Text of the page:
For any spinor \(\varphi \in \Gamma (\Sigma N)\) we associate—see e.g. [29, (1.7)]—its Riemannian Dirac current \(U_\varphi \in \Gamma (TN)\) by requiring
By Lemma 20 in Appendix A we see, that the spinor \(\varphi \) satisfies \(h(U_\varphi ,U_\varphi ) =\Vert \varphi \Vert ^4\) if and only if we have for any \(p\in N\)
Now, if we assume that \((\overline{N},\bar{h})\) carries a nonvanishing parallel spinor, then this spinor induces a spinor \(\varphi \) on (N, h) such that
where \(U_\varphi \in \Gamma (TN)\) is defined as above and where
see [10, (4) and following] or [29, (1.6) and (1.8)].
Note that the constraint Eqs. (1)–(5) are not independent from each others. We comment on this in Appendix A.
Conversely, if (N, h) is given as an abstract Riemannian spin manifold, and if \(\overline{W}\in \Gamma ({\mathrm {End}}(TN))\), and \(\varphi \in \Gamma (\Sigma N)\) satisfy (2), (3) and (4) with \(U_\varphi \) and \(u_\varphi \) defined by (1) and (5), then there is a Lorentzian manifold \((\overline{N},\bar{h})\) with N as a Cauchy hypersurface and a parallel spinor, such that h is the induced Riemannian metric, \(\overline{W}\) the Weingarten map and \(\varphi \) is induced by a parallel spinor on \((\overline{N},\bar{h})\), see [29, Consequence of Theorems 2 and 3]. This was proven by solving the associated wave equations by using the technique of symmetric hyperbolic systems. A simpler approach, going back to a remark by P. Chrusciel was later given in [36, Chap. 4].
The question arises on how to solve these constraint equations. In the present article we will describe a new method to obtain solutions of these constraint equations. We will see how any smooth curve in the (pre)moduli space of closed \(m=(n1)\)dimensional Riemannian manifolds with a parallel spinor together with a scaling function yields a solution to the constraint equations, see our Main Construction 15 in Sect. 6. And thus the welldefinedness of the Cauchy problem implies the existence of an associated \((n+1)\)dimensional Lorentzian with a parallel spinor. Such a relation between families of metrics with special holonomy and solutions of the constraint equations was already conjectured by Leistner and Lischewski, see [29]. We essentially show that the conditions in [29, Table 1] is satisfied if and only if the divergence condition (31) in our Appendix D is satisfied.
We also derive versions of this construction to obtain initial data on a compact Cauchy hypersurface (without boundary). A first idea is to use a smooth closed curve in the (pre)moduli space of closed mdimensional Riemannian manifolds with a parallel spinor together with a scaling function. However this will in general not lead to a solution of the original constraint equation, but to a twisted version thereof, see Main Construction 17. This will lead to a Lorentzian manifold with a parallel twisted spinor. Here the twist bundle is always a complex line bundle with a flat connection.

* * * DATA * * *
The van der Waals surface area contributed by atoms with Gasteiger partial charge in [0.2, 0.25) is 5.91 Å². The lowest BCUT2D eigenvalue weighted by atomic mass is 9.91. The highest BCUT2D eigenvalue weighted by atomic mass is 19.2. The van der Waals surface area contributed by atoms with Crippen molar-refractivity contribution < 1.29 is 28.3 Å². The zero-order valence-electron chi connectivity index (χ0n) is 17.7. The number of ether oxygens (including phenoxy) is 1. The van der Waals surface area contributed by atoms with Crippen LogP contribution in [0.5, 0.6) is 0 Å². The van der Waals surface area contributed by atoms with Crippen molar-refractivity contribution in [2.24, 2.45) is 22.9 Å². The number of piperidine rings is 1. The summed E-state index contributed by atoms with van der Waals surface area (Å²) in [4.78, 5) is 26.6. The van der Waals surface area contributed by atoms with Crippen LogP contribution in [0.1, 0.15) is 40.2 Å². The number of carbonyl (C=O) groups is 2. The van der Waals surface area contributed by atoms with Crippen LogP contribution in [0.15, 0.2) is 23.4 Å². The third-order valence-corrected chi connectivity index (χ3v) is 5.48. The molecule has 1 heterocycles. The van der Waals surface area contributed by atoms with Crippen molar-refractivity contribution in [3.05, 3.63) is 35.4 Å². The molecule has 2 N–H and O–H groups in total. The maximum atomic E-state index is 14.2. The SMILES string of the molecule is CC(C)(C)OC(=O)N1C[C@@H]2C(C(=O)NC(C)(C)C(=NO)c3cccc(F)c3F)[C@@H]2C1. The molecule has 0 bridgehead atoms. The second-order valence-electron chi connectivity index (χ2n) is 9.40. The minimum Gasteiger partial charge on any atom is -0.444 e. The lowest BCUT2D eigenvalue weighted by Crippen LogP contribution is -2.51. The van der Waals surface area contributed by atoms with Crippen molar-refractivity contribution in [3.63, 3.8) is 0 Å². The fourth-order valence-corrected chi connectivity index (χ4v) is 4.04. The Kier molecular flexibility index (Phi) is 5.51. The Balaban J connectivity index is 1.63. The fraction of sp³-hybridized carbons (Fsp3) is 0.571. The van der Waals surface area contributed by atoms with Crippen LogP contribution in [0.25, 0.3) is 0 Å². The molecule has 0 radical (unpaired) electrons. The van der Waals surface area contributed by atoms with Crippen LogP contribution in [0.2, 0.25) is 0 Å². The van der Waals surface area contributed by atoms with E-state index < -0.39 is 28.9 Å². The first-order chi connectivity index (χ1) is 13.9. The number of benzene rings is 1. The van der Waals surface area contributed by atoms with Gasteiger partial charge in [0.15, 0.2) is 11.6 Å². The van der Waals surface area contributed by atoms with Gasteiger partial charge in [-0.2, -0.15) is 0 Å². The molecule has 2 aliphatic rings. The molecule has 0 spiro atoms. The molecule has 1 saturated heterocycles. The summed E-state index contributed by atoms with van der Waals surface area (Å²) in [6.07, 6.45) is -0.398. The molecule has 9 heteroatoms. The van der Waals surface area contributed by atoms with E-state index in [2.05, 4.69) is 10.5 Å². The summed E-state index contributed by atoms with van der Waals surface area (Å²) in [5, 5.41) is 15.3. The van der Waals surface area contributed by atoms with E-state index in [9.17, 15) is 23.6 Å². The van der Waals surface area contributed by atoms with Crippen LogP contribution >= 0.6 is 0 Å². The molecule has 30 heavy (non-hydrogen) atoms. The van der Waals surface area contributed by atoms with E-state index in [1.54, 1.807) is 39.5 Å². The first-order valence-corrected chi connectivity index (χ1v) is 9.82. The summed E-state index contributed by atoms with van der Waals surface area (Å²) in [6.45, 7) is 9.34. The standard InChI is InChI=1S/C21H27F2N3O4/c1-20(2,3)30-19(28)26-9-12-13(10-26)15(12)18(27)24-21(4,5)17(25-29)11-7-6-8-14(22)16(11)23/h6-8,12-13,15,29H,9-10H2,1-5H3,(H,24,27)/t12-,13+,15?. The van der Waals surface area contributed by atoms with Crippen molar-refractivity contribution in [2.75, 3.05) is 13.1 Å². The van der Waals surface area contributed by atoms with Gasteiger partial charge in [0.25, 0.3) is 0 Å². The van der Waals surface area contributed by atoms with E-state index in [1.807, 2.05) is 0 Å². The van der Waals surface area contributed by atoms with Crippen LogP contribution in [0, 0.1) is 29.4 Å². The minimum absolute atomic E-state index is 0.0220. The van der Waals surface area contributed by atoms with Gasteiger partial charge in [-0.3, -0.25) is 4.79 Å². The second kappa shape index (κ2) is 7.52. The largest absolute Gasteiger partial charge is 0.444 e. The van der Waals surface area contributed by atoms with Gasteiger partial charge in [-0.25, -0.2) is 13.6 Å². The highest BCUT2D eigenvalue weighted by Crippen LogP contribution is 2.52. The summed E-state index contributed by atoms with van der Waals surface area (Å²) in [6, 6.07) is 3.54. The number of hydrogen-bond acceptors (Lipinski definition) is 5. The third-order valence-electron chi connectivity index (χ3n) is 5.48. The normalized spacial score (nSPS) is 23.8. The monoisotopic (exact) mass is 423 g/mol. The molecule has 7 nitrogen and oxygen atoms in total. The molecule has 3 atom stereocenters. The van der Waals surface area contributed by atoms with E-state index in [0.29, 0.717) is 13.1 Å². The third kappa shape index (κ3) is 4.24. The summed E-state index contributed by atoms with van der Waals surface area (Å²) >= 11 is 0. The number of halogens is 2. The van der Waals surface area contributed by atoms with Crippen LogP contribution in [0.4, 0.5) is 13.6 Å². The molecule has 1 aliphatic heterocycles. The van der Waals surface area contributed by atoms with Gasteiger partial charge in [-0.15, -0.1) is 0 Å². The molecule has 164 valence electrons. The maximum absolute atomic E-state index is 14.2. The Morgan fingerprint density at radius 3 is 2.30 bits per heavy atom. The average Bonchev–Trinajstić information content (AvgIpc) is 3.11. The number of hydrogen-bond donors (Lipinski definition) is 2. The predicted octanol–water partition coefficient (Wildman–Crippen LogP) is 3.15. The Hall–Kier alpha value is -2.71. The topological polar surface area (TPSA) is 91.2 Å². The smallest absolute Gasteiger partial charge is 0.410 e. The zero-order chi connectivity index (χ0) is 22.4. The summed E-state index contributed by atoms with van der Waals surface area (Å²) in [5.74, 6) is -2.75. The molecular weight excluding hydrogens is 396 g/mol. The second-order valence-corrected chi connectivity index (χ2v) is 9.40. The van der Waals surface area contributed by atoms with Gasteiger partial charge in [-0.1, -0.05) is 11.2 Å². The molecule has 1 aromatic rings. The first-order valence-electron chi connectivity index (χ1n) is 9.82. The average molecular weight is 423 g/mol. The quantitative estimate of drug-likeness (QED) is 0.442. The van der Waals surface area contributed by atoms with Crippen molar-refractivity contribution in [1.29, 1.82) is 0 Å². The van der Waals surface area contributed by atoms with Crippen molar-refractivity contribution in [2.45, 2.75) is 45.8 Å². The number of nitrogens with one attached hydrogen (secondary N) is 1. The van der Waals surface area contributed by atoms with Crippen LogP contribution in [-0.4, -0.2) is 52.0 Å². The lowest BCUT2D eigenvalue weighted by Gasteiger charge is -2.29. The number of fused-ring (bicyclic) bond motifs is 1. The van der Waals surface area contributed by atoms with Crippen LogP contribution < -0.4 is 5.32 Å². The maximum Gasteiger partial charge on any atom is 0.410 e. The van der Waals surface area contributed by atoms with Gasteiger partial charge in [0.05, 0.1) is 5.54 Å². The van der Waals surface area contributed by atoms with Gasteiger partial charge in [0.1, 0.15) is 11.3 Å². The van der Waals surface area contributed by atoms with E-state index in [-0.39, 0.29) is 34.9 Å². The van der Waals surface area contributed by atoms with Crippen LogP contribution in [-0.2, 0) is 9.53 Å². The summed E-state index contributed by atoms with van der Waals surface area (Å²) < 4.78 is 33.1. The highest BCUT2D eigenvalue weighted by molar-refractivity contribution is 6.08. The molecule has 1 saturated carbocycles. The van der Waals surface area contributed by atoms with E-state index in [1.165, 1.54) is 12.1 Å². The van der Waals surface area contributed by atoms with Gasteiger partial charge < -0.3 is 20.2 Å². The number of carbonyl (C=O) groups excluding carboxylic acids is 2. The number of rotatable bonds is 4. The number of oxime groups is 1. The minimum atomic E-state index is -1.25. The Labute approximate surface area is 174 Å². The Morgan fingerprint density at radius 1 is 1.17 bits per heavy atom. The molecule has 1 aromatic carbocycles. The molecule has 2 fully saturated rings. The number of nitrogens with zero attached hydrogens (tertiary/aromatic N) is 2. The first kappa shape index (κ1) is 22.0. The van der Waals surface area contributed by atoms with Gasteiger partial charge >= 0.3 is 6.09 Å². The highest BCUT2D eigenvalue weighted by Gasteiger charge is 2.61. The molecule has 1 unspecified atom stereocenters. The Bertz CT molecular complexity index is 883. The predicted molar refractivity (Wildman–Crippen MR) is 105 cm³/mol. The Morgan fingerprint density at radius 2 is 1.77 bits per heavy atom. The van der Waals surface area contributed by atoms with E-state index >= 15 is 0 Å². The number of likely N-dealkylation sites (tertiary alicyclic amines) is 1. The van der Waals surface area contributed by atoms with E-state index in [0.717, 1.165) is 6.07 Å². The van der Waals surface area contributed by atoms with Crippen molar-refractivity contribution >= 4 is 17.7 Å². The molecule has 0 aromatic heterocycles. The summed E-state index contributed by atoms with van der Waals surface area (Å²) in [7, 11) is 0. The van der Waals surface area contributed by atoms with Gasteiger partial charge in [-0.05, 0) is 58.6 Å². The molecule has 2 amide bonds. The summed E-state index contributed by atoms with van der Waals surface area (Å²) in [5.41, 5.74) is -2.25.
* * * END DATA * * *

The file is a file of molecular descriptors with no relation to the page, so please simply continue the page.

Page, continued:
In special cases—more precisely assuming the “fitting condition” introduced in Sect. 6 we however obtain solutions of the constraint equations in the original (i.e. untwisted) sense, see Main Construction 16.
We consider it as remarkable that compared to other classical diffeomorphism invariant Cauchy problems in Lorentzian geometry, e.g. the Cauchy problem for Ricciflat metrics, we get a large quantity of solutions to the constraint equations. Furthermore it is amazing that the solutions in our situation correspond to curves in the moduli space, while the set of solutions of the constraints in classical problems have no similar description. An important input for our article was the smooth manifold structure of the premoduli space \({{\mathcal {M}\textit{od}}}_\parallel (M)\) and the fact that the BBGM connection preserves parallel spinors along divergence free Ricciflat families of metrics. Ricciflat deformations of a metric thus preserve the dimension of the space of parallel spinors. The infinitesimal version of this should be seen as some kind of Hodge theory: infinitesimal Ricciflat deformations can be viewed as elements of \(\ker (D^{T^*M})^2\) while infinitesimal deformations with parallel spinors can be viewed as elements of \(\ker D^{T^*M}\)—and on compact manifolds Hodge theory tells us that \(\ker (D^{T^*M})^2=\ker D^{T^*M}\). Let us also compare the results of this paper to the tightly related recent preprint [2]. While the current paper constructs initial data for Lorentzian manifolds with a parallel spinor, one of the major themes in [2] is to get topological obstructions for a closed spin manifold to be a spacelike hypersurface in a Lorentzian manifold with a parallel spinor. We also mentioned that the special case of \((3+1)\)dimensional Lorentzian manifolds (i.e. initial data on 3dimensional manifolds) was studied in the recent preprint [32].